Sam Kreidenweis

Bass - Baritone

Image Nejc Rudel

Image Nejc Rudel

“Find your own voice.” “Honour the composer’s idea.” “Make your own interpretation.” “That’s not standard performance practice.”

Every moment of my two degrees pursuing music was spent obsessing over perfection. I wanted to excel. I wanted to know how the best got where they were, and I wanted to show the world that I was unique in my own artistic voice. I was and still am a dreamer. But looking back, had you asked me what my idea of “me” was in regard to my music making, I’m not sure I could have told you. I am a great mimic. But that doesn’t mean I sound like me. I wanted to be honest with my musical choices but I felt trapped in the operatic world of highly protected performance practices, expectations for quality, and the dreaded five-aria package.

When I met Michael, I was at a tipping point with my career. I was not happy with my musical outlets, my voice, my progress as a young aspiring opera singer, and I had no real way to figure out how to fix those things. What I needed was someone to look me in the eye and tell me point blank to stop trying to be the singer I wanted to be, and just be me when I sing. He showed me how to let go.

I had grown up listening to Michael’s music ever since Riverdance had become my aunt and uncle’s obsession. After all that time, I found myself in the Phoenix Chorale not only singing that music, but doing it alongside the composer and founder himself. It was terrifying because I suddenly had the exciting yet daunting task of having someone listen to their own work coming from you. A rehearsal, some homemade soda bread and marshmallows, and a long conversation later, I was onboard for a two-month tour of Ireland, Japan, the Netherlands, and Belgium. It was two months of singing like me. For how else could I go onstage singing music that while familiar to my ear was completely foreign to my singing voice without just singing? Not singing like Samuel Ramey or Bryn Terfel. Not trying to find my own niche in the operatic scene.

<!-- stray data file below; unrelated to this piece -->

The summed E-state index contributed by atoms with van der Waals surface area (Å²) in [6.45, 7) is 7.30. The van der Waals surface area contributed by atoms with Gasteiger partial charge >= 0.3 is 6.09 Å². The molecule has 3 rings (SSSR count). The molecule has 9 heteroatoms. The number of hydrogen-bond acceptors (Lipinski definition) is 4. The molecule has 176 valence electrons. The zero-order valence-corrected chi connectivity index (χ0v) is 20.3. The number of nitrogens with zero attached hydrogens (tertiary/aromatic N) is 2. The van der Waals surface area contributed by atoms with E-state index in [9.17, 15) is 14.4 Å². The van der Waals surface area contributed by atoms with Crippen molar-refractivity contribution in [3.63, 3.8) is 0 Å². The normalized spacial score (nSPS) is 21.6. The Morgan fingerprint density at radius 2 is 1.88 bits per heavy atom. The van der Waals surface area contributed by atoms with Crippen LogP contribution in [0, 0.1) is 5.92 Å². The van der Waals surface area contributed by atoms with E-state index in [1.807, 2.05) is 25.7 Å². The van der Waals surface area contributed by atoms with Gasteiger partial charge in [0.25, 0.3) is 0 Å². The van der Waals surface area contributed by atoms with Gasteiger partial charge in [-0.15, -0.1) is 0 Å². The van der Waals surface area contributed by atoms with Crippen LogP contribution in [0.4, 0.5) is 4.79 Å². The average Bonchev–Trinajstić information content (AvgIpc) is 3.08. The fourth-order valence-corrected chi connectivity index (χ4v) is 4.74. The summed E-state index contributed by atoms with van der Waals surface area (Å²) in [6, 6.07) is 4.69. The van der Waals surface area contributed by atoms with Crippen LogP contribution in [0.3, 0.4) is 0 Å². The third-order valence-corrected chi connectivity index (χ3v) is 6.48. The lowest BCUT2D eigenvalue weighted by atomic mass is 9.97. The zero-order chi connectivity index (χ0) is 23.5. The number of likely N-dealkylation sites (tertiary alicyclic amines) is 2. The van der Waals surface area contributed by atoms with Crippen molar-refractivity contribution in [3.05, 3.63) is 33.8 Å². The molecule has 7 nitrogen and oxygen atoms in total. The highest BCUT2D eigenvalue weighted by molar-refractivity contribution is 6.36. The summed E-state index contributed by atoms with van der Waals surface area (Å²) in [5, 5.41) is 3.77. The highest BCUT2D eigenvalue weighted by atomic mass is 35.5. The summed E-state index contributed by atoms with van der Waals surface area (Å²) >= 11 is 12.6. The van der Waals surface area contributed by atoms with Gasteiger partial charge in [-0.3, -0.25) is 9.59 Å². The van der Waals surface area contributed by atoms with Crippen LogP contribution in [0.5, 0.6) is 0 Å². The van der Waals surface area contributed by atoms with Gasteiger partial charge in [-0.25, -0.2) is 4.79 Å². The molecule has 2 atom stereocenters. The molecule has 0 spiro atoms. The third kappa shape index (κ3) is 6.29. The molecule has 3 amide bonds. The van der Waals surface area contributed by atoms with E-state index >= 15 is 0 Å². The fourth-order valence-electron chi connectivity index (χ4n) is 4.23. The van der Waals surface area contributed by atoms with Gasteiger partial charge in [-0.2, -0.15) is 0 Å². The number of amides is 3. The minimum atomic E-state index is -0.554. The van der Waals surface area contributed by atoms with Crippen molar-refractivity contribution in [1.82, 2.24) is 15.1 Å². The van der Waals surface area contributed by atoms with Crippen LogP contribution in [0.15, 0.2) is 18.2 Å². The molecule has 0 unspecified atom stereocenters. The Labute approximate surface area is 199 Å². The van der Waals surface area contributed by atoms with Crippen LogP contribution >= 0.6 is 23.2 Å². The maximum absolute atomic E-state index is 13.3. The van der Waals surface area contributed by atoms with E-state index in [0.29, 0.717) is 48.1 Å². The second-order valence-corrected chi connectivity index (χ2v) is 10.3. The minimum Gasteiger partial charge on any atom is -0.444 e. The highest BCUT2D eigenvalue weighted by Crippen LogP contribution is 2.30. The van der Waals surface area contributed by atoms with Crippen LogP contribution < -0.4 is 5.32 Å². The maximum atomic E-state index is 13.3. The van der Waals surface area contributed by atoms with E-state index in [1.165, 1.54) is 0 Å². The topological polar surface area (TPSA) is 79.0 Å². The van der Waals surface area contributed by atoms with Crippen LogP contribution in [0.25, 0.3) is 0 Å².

Sometimes it takes someone showing they trust you for you to realise that you should also trust yourself. That moment came for me when halfway through my first Anúna tour Michael asked me to sing the solo in "Tenebrae IV". I protested saying it was too high. It wasn’t and, while I didn’t let that be true at the time, he knew it. Once I got over myself and trusted the music, the strange Irish words, Michael’s intuition, and finally myself, I stepped up and a sound I had not made since I was a child came out. It was my sound.

For me, Anúna is based in simplicity. It isn’t just about singing, it’s about creating ideas, trusting those making music around you, and trusting the energy of the audience. It is brilliant to watch each member come to the hall with their own identity as a musician and rather than morph that to create a homogeneous interpretation, we create something new and wonderful and different because of the very fact that we are different. It is brilliant to watch an audience on the brink of discomfort as we begin singing “Media Vita” mere inches from their seats then jump to their feet by the end of a concert. So many times I have heard listeners say that they “simply had no idea music could do that.” I know. I get it.

That’s Anúna.